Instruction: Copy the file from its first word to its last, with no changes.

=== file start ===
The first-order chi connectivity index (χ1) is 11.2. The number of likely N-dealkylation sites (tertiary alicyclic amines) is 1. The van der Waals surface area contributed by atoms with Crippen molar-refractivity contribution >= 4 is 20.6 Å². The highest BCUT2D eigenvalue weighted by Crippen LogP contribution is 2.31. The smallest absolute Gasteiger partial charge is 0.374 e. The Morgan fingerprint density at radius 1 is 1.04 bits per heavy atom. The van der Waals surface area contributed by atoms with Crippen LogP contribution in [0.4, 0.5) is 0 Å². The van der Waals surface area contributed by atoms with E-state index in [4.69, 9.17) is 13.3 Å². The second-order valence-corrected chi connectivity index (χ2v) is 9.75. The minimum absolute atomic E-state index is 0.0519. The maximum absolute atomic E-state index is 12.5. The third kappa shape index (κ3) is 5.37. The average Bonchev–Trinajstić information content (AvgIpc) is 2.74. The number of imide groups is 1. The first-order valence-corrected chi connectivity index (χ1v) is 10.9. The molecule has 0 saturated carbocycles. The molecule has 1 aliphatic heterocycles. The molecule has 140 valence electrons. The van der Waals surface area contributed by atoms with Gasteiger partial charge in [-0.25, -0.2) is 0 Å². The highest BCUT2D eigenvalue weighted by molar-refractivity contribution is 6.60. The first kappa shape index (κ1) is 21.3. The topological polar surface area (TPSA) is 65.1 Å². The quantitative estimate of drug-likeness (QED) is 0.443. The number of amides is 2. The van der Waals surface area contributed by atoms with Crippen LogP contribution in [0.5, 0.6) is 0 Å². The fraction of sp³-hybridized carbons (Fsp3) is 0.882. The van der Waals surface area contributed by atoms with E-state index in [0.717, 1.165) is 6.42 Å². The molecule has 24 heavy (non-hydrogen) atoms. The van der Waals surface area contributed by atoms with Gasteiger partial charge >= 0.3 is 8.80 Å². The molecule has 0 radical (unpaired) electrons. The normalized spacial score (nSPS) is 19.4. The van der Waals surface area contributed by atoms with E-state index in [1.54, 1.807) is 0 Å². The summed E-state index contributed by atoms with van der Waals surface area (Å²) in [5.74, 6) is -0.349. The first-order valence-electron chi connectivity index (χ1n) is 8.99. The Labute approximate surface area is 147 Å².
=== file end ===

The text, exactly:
The first-order chi connectivity index (χ1) is 11.2. The number of likely N-dealkylation sites (tertiary alicyclic amines) is 1. The van der Waals surface area contributed by atoms with Crippen molar-refractivity contribution >= 4 is 20.6 Å². The highest BCUT2D eigenvalue weighted by Crippen LogP contribution is 2.31. The smallest absolute Gasteiger partial charge is 0.374 e. The Morgan fingerprint density at radius 1 is 1.04 bits per heavy atom. The van der Waals surface area contributed by atoms with Crippen LogP contribution in [0.4, 0.5) is 0 Å². The van der Waals surface area contributed by atoms with E-state index in [4.69, 9.17) is 13.3 Å². The second-order valence-corrected chi connectivity index (χ2v) is 9.75. The minimum absolute atomic E-state index is 0.0519. The maximum absolute atomic E-state index is 12.5. The third kappa shape index (κ3) is 5.37. The average Bonchev–Trinajstić information content (AvgIpc) is 2.74. The number of imide groups is 1. The first-order valence-corrected chi connectivity index (χ1v) is 10.9. The molecule has 0 saturated carbocycles. The molecule has 1 aliphatic heterocycles. The molecule has 140 valence electrons. The van der Waals surface area contributed by atoms with Gasteiger partial charge in [-0.25, -0.2) is 0 Å². The highest BCUT2D eigenvalue weighted by molar-refractivity contribution is 6.60. The first kappa shape index (κ1) is 21.3. The topological polar surface area (TPSA) is 65.1 Å². The quantitative estimate of drug-likeness (QED) is 0.443. The number of amides is 2. The van der Waals surface area contributed by atoms with Crippen LogP contribution in [0.5, 0.6) is 0 Å². The fraction of sp³-hybridized carbons (Fsp3) is 0.882. The van der Waals surface area contributed by atoms with E-state index in [0.717, 1.165) is 6.42 Å². The molecule has 24 heavy (non-hydrogen) atoms. The van der Waals surface area contributed by atoms with Gasteiger partial charge >= 0.3 is 8.80 Å². The molecule has 0 radical (unpaired) electrons. The normalized spacial score (nSPS) is 19.4. The van der Waals surface area contributed by atoms with E-state index in [1.54, 1.807) is 0 Å². The summed E-state index contributed by atoms with van der Waals surface area (Å²) in [5.74, 6) is -0.349. The first-order valence-electron chi connectivity index (χ1n) is 8.99. The Labute approximate surface area is 147 Å².